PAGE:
The trial against Paul Shanley, a 73-year-old defrocked Catholic priest facing three counts of child rape and two counts of indecent assault and battery on a child, begins tomorrow. These charges carry a maximum penalty of life in prison. Shanley remains one of the only priests in the Catholic Archdiocese of Boston indicted in the abuse scandal uncovered in 2002. With many of the allegations centering around events which took place decades before, legal experts are predicting a difficult case for prosecutors, reports The Washington Post.
In addition, only one of the original four alleged victims will testify against Shanley, a third accuser having been formally dropped from the case last week. Jury selection has further complicated the suit as many potential jurors struggle with impartiality. "It's what we've all experienced over the last three years," a prospective juror told Superior Court Judge Stephen Neel. "I have this slant now where I just look at the archdiocese and I shake my head," reports The Boston Globe. Despite these difficulties, a jury of eight women and eight men was settled upon on Thursday.
Victims' advocates remain hopeful, viewing an acquittal as devastating. According to the The Washington Post, David Clohessy, national director of the Survivor's Network of Those Abused by Priests, stated, “If Shanley walks, it will cause already deeply wounded victims, who mustered the strength to come forward, to feel hopeless."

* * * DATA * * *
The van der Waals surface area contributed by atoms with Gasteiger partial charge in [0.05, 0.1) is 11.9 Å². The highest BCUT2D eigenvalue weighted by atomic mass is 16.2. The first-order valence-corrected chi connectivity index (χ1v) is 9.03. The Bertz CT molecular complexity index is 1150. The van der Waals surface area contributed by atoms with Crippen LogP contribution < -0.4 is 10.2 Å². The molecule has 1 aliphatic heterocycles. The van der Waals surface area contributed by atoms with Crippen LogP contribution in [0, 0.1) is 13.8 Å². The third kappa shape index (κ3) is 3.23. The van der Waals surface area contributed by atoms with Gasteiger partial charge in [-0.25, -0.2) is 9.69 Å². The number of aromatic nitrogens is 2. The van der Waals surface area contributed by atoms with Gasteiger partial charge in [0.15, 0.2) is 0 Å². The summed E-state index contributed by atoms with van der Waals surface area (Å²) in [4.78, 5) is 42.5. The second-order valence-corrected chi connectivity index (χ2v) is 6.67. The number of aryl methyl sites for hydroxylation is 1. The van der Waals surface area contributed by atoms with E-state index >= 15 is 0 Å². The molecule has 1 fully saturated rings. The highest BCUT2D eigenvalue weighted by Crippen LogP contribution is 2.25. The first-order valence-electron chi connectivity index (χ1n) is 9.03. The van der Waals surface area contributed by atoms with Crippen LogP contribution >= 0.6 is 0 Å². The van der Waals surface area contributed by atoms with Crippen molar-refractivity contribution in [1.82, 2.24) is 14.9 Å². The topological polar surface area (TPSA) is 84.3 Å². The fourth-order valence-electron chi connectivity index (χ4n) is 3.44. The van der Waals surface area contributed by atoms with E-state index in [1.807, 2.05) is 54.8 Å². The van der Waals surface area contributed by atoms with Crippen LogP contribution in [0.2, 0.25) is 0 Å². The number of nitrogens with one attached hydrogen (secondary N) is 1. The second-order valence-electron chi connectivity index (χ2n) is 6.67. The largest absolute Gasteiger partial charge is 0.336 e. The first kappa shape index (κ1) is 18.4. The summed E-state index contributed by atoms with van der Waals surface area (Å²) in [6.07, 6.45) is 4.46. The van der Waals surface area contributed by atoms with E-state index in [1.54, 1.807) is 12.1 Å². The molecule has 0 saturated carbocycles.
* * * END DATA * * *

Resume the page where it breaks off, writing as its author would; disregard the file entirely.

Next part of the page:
Media Resources: Associated Press 1/24/05; Boston Globe 1/19/05; Washington Post 1/18/05
10/21/2014 Afghanistan's New First Lady Advances Women's Issues - Just a few days after moving to the presidential palace, Afghanistan's new First Lady Rula Ghani said that she hopes to encourage greater respect for women.
Rula Ghani already broke tradition by participating in her husband, Ashraf Ghani Ahmadzai's, campaign for President. . . .
10/21/2014 Hulu Silences Rape Survivor Speaking Out Against Anti-Abortion Amendment 67 in Colorado - Hulu, an online, ad-supported streaming service, has refused to run an advertisement from the "No on 67" campaign in Colorado, citing the company's policy regarding "controversial" political positions on issues like abortion.
In a letter to the CEO of Hulu, dated October 10, the Vote No on 67 Campaign, which is supported by the Feminist Majority Foundation, asked the company to reconsider its unwillingness to air a 35-second spot featuring a rape survivor's testimony about the far-reaching impact of Colorado's proposed Amendment 67. . . .